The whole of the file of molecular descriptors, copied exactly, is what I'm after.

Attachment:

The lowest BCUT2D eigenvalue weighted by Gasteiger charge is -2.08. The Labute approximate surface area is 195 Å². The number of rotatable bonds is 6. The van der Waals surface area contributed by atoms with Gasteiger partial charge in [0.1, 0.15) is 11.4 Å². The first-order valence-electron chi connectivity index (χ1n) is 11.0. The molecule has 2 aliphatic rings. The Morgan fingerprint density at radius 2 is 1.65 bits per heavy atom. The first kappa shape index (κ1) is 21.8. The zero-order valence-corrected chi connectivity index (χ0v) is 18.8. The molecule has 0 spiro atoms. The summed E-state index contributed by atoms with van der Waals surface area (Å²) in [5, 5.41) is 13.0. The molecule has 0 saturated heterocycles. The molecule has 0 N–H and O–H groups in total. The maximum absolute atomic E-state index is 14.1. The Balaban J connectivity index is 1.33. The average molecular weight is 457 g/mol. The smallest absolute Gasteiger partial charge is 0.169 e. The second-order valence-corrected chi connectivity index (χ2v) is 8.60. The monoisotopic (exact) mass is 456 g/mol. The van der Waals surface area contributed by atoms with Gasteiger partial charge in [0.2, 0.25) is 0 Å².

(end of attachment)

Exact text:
The lowest BCUT2D eigenvalue weighted by Gasteiger charge is -2.08. The Labute approximate surface area is 195 Å². The number of rotatable bonds is 6. The van der Waals surface area contributed by atoms with Gasteiger partial charge in [0.1, 0.15) is 11.4 Å². The first-order valence-electron chi connectivity index (χ1n) is 11.0. The molecule has 2 aliphatic rings. The Morgan fingerprint density at radius 2 is 1.65 bits per heavy atom. The first kappa shape index (κ1) is 21.8. The zero-order valence-corrected chi connectivity index (χ0v) is 18.8. The molecule has 0 spiro atoms. The summed E-state index contributed by atoms with van der Waals surface area (Å²) in [5, 5.41) is 13.0. The molecule has 0 saturated heterocycles. The molecule has 0 N–H and O–H groups in total. The maximum absolute atomic E-state index is 14.1. The Balaban J connectivity index is 1.33. The average molecular weight is 457 g/mol. The smallest absolute Gasteiger partial charge is 0.169 e. The second-order valence-corrected chi connectivity index (χ2v) is 8.60. The monoisotopic (exact) mass is 456 g/mol. The van der Waals surface area contributed by atoms with Gasteiger partial charge in [0.2, 0.25) is 0 Å².